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WVPB's continuing coverage of the opioid crisis affecting West Virginia.Deaths related to opioid abuse have more than doubled in the past decade as millions of prescriptions flooded the state. Treatment programs have been overwhelmed as families struggle to cope with the fallout of addiction. These are the stories of West Virginians impacted by the opioid epidemic, and the struggle to combat the crisis.Across Appalachia, Thousands of Children are Affected by Opioid Addiction: Who’s Helping Them?West Virginia Sees Increase in 'Family' Sex Trafficking Related to Opioid EpidemicOpioid Epidemic Putting Thousands More in Foster Care

W.Va. Will Not See Latest Federal Grant to Combat Opioid Crisis

Drugs, Drug abuse, Drug overdose, overdose
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The U.S. Department of Health and Human Services announced Friday it will award $144 million in grants across the country to prevent and treat opioid addiction. But West Virginia won’t see any of it.

In an emailed statement from the Substance Abuse and Mental Health Services Administration, which is administering the grant, West Virginia won’t receive any of the $144 million award.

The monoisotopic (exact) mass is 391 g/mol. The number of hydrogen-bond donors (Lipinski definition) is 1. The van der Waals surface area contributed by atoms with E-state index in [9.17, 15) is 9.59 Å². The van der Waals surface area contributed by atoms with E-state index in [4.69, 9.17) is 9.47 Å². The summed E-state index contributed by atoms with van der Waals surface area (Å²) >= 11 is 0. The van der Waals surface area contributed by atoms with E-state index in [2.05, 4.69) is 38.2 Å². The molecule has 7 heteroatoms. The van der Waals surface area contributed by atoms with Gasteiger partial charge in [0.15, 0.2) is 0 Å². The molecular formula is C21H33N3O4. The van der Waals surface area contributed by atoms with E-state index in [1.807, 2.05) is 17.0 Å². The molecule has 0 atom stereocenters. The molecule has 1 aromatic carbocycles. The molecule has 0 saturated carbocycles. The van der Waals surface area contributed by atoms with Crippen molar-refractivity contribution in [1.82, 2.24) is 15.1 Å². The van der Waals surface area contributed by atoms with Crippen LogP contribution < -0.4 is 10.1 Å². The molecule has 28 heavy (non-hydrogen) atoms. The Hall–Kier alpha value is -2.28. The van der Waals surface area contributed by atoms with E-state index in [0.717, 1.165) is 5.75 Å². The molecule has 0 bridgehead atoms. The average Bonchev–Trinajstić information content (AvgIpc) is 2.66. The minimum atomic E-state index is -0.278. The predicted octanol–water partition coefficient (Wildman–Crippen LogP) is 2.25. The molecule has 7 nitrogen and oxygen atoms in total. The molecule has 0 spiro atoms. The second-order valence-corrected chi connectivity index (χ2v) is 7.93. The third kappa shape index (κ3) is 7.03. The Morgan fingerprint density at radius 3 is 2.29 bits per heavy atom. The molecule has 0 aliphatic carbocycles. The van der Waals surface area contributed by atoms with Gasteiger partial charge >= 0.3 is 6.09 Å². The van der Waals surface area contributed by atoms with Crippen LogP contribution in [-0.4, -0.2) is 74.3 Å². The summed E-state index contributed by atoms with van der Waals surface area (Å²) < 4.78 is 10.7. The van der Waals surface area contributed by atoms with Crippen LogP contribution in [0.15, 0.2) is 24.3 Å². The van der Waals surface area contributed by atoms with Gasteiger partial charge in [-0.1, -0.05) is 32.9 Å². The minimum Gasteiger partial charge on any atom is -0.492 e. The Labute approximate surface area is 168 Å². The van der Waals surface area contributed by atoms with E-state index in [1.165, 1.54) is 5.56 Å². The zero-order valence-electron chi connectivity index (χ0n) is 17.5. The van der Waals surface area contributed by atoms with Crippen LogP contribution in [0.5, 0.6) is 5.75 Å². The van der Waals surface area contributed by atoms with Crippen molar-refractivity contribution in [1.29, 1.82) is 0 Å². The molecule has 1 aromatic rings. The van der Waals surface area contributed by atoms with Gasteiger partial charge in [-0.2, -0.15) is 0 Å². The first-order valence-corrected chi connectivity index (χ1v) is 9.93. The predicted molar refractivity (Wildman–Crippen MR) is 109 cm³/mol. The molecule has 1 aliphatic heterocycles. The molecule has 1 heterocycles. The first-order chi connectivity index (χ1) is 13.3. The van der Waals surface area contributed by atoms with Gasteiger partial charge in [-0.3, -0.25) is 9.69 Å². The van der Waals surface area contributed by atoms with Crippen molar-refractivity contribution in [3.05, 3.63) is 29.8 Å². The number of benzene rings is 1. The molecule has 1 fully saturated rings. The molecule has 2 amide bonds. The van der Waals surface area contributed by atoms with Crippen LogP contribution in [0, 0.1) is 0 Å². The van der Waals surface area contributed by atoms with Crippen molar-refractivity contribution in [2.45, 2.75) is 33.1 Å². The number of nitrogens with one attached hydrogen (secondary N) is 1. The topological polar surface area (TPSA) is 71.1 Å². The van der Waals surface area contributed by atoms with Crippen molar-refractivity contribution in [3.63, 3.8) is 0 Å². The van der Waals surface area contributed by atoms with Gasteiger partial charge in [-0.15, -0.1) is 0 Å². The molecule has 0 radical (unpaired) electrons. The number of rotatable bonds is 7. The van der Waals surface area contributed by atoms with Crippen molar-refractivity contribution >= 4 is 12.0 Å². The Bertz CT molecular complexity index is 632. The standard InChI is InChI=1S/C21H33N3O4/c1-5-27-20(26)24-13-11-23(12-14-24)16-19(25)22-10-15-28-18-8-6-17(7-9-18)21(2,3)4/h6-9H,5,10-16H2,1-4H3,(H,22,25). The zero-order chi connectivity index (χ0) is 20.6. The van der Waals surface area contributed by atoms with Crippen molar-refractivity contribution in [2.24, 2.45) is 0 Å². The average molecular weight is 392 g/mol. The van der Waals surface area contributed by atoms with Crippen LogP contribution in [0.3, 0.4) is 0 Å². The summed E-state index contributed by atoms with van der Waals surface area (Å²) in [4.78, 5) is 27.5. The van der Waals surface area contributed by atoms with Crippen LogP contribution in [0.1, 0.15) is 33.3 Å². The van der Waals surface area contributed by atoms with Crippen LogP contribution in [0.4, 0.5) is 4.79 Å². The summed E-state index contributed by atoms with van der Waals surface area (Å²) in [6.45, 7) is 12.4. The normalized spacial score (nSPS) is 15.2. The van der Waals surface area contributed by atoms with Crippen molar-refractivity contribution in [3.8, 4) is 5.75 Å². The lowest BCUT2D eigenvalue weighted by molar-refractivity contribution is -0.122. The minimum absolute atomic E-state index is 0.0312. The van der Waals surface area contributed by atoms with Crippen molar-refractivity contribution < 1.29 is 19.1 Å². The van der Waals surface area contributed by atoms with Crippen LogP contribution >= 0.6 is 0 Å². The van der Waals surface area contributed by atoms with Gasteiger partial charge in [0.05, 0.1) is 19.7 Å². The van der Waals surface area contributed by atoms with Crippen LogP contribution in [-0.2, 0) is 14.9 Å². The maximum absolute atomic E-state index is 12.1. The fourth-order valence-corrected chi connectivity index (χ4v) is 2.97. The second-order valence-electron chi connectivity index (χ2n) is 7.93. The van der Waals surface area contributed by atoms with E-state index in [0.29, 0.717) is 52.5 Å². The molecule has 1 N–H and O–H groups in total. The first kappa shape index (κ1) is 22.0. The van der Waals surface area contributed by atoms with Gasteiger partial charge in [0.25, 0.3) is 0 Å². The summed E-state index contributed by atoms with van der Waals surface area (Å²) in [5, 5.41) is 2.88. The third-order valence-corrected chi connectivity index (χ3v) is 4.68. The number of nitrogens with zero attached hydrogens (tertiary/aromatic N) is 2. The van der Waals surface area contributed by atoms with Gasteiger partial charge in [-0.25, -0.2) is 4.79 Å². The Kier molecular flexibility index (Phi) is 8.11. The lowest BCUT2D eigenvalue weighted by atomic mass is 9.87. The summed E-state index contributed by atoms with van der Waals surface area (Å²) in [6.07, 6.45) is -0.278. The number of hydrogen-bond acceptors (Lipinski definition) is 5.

The funding will be distributed to 58 recipients, including other states, cities, healthcare providers, and community organizations. It will be awarded over a period of three to five years.

 

This grant follows another national grant of $485 million dollars announced in April also aimed at combating the opioid crisis. West Virginia did see $5,881,983 from this award for year one.

 

National health surveys indicate last year 12 million people nationwide misused opioids like prescription pain pills and heroin. The Centers for Disease Control and Prevention suggests 60,000 of those people did not survive.


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